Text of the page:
"I think he's a very good catcher," Rodriguez said. "He's a good receiver. He calls the game very well. He's a great player, good hitter. He reminds me a lot [of myself], but [hitting] from the opposite side. He hits the other way with authority. He'll hit the ball in the gaps. I think the way he catches, the way he's calling games and receiving the ball, throwing the ball -- he made a great play yesterday, one-hop perfect throw to second base -- that tells you how good he is.
"He has a tremendous future in front of him. He's going to have some great years in front of him, and I love the way he plays the game."
Leyland gives Lamont green light to take chances
ARLINGTON -- The focus on Austin Jackson's inside-the-park home run Friday was the way Jackson gained speed rounding second and left Rangers second baseman Ian Kinsler with almost no play short of a perfect throw home. Manager Jim Leyland went out of his way to praise third-base coach Gene Lamont's early, decisive call to send him home.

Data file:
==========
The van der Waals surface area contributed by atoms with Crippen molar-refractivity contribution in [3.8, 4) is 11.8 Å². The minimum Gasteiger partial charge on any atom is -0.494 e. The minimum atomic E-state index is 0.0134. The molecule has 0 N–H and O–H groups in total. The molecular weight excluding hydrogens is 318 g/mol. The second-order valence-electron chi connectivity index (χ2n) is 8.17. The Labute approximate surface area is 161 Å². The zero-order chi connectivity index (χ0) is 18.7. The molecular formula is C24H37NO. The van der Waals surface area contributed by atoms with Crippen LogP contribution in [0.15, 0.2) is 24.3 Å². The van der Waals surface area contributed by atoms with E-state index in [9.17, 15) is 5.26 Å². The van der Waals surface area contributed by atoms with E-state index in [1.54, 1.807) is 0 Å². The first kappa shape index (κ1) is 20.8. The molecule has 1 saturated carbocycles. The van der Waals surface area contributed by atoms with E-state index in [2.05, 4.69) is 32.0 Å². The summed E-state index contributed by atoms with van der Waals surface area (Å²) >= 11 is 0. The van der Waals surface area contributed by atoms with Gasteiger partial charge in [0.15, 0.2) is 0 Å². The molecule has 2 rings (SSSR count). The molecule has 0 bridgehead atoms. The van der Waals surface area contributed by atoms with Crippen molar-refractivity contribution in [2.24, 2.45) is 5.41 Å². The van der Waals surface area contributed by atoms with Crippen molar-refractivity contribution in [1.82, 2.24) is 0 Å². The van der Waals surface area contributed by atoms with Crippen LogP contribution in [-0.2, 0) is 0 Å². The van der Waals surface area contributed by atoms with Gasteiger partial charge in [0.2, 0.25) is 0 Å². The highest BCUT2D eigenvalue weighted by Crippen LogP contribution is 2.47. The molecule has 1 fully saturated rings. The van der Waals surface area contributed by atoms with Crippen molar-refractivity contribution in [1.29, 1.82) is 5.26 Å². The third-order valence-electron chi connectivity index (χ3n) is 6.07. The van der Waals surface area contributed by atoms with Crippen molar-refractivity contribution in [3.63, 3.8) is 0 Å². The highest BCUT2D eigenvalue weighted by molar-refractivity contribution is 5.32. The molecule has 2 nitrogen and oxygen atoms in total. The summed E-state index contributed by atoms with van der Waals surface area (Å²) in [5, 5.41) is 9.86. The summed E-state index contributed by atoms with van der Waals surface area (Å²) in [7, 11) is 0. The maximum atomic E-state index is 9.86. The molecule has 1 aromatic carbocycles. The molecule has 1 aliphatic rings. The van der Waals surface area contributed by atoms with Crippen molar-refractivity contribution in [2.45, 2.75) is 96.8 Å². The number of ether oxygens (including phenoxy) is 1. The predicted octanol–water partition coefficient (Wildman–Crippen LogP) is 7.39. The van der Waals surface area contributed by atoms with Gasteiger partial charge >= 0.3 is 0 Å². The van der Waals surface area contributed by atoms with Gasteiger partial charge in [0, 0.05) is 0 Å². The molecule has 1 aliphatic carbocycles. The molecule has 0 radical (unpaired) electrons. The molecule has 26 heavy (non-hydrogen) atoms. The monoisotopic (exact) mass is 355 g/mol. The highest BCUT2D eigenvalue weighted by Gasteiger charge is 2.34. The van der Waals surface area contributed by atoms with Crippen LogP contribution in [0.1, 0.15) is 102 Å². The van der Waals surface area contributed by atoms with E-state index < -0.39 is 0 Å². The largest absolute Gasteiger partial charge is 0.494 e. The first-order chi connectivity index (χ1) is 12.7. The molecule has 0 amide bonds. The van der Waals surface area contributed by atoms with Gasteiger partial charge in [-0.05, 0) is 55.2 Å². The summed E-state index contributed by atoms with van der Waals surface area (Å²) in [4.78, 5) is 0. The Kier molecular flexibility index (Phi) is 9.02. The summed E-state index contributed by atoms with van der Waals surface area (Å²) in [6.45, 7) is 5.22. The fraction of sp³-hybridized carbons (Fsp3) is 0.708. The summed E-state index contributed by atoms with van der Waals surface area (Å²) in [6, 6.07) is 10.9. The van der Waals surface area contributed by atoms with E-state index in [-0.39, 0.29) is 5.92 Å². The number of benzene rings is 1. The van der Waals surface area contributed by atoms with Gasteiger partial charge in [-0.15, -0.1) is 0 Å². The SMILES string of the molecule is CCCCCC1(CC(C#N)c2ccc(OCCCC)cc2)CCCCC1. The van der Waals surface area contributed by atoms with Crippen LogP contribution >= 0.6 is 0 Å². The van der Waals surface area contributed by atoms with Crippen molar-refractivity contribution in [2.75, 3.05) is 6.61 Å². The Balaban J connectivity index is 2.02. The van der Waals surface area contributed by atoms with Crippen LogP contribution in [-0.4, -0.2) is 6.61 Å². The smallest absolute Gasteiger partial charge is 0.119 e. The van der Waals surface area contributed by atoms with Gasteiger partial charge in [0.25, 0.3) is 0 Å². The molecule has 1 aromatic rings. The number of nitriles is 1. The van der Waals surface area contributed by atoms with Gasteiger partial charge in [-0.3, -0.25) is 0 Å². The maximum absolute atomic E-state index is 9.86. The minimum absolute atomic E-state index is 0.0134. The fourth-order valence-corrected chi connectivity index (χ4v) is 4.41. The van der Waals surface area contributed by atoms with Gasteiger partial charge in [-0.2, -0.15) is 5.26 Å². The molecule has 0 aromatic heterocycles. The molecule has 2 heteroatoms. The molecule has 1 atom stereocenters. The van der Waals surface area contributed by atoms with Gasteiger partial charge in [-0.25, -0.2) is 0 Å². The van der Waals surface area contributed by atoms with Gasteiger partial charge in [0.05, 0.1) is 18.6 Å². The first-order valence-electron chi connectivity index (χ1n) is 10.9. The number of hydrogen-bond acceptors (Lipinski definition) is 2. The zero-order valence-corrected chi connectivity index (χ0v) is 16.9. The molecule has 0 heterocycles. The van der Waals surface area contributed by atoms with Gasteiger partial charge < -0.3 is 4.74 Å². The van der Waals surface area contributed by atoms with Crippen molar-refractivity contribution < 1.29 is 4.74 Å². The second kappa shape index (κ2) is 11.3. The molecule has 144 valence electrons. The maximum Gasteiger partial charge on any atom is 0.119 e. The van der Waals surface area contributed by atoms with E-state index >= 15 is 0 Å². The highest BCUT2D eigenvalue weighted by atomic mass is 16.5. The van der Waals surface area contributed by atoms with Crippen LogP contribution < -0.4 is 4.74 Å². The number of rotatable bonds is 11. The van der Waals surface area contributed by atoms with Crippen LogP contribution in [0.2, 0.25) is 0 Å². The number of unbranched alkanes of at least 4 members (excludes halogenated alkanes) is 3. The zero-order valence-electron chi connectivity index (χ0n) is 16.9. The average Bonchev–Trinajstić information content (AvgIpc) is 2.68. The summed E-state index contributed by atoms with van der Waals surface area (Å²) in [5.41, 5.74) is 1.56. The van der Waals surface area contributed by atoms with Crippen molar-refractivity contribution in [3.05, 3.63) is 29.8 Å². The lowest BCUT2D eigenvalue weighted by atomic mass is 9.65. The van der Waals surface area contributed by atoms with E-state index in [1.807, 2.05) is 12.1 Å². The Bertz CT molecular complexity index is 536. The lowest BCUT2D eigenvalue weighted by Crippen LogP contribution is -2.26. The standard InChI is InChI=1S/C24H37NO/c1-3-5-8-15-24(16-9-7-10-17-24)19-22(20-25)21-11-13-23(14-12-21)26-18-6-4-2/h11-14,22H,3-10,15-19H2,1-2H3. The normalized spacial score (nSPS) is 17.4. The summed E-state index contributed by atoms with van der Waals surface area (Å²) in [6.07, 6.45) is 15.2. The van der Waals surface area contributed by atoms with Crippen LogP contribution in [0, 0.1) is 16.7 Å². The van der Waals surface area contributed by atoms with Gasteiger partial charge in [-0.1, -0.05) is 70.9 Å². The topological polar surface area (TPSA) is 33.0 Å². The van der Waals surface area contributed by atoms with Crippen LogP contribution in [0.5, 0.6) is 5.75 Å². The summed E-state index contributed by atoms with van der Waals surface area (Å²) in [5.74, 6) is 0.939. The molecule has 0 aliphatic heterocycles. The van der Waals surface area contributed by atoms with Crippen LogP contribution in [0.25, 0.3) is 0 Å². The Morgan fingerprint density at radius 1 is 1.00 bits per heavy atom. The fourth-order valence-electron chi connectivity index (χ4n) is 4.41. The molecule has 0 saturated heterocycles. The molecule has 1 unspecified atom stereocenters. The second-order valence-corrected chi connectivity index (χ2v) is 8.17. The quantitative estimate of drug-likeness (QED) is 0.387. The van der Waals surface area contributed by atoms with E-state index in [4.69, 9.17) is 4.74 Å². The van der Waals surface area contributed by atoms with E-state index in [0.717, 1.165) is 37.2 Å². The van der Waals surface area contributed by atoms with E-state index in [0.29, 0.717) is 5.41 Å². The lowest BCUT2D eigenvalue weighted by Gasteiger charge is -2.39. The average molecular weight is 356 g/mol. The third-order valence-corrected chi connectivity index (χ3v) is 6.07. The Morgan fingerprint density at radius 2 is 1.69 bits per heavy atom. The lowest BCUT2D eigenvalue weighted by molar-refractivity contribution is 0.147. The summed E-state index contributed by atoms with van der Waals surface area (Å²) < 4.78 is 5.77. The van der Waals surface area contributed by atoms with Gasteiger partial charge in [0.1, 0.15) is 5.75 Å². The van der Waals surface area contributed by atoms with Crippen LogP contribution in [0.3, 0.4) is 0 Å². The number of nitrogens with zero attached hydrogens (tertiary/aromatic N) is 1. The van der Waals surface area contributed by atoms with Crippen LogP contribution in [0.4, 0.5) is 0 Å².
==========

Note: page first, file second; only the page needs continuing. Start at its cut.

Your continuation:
It was an avenue into Leyland's defense of Lamont, who has taken his share of criticism from fans this year on runners thrown out at home plate.
"There's not a better third-base coach in the American League than Gene Lamont. That's all I know," Leyland said. "I'll argue that with anybody. I don't use the word best, but there's nobody better than him. He's good.
"He knows the runner. He knows the outfielders. He has the ability to make a split-second decision. He knows the score. He takes chances when you're supposed to take chances -- and you are supposed to take chances."
Lamont is one of three coaches, along with hitting coach Lloyd McClendon and infield coach Rafael Belliard, who have been with Leyland through his entire seven-year tenure in Detroit. He's Leyland's longtime friend, and he's regarded as Leyland's closest confidant on discussing in-game decisions. Essentially, he's Leyland's bench coach, but in a bigger role.